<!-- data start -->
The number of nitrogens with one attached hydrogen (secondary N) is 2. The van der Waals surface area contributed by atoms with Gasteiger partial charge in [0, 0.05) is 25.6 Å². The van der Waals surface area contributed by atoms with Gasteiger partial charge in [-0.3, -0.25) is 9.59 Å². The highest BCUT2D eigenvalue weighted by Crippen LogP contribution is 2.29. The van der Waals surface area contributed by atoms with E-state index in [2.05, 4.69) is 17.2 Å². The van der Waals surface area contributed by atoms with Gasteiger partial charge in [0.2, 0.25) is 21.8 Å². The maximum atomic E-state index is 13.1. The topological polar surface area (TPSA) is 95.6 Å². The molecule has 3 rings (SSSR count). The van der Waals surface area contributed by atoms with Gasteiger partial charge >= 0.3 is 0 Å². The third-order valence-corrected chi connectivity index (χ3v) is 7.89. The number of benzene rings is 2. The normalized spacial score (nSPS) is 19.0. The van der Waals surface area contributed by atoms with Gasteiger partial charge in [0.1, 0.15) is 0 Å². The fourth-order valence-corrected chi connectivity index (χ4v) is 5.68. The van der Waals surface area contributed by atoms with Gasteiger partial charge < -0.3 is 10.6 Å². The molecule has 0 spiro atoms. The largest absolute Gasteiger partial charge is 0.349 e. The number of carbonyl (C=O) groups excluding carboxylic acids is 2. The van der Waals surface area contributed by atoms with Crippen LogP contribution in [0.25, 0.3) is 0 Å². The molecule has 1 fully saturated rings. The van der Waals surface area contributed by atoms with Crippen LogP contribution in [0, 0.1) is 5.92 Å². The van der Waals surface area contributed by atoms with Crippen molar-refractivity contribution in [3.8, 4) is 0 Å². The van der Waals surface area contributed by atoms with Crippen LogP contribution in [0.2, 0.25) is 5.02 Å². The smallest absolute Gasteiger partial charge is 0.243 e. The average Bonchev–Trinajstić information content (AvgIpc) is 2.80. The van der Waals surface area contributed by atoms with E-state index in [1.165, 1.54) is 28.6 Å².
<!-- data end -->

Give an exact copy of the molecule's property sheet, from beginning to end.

The number of nitrogens with one attached hydrogen (secondary N) is 2. The van der Waals surface area contributed by atoms with Gasteiger partial charge in [0, 0.05) is 25.6 Å². The van der Waals surface area contributed by atoms with Gasteiger partial charge in [-0.3, -0.25) is 9.59 Å². The highest BCUT2D eigenvalue weighted by Crippen LogP contribution is 2.29. The van der Waals surface area contributed by atoms with E-state index in [2.05, 4.69) is 17.2 Å². The van der Waals surface area contributed by atoms with Gasteiger partial charge in [0.2, 0.25) is 21.8 Å². The maximum atomic E-state index is 13.1. The topological polar surface area (TPSA) is 95.6 Å². The molecule has 3 rings (SSSR count). The van der Waals surface area contributed by atoms with Gasteiger partial charge >= 0.3 is 0 Å². The third-order valence-corrected chi connectivity index (χ3v) is 7.89. The number of benzene rings is 2. The normalized spacial score (nSPS) is 19.0. The van der Waals surface area contributed by atoms with Gasteiger partial charge in [0.1, 0.15) is 0 Å². The fourth-order valence-corrected chi connectivity index (χ4v) is 5.68. The van der Waals surface area contributed by atoms with Gasteiger partial charge < -0.3 is 10.6 Å². The molecule has 0 spiro atoms. The largest absolute Gasteiger partial charge is 0.349 e. The number of carbonyl (C=O) groups excluding carboxylic acids is 2. The van der Waals surface area contributed by atoms with Crippen LogP contribution in [0.25, 0.3) is 0 Å². The molecule has 1 fully saturated rings. The van der Waals surface area contributed by atoms with Crippen LogP contribution in [0, 0.1) is 5.92 Å². The van der Waals surface area contributed by atoms with Crippen molar-refractivity contribution in [3.8, 4) is 0 Å². The van der Waals surface area contributed by atoms with Crippen LogP contribution in [0.2, 0.25) is 5.02 Å². The smallest absolute Gasteiger partial charge is 0.243 e. The average Bonchev–Trinajstić information content (AvgIpc) is 2.80. The van der Waals surface area contributed by atoms with E-state index in [1.165, 1.54) is 28.6 Å².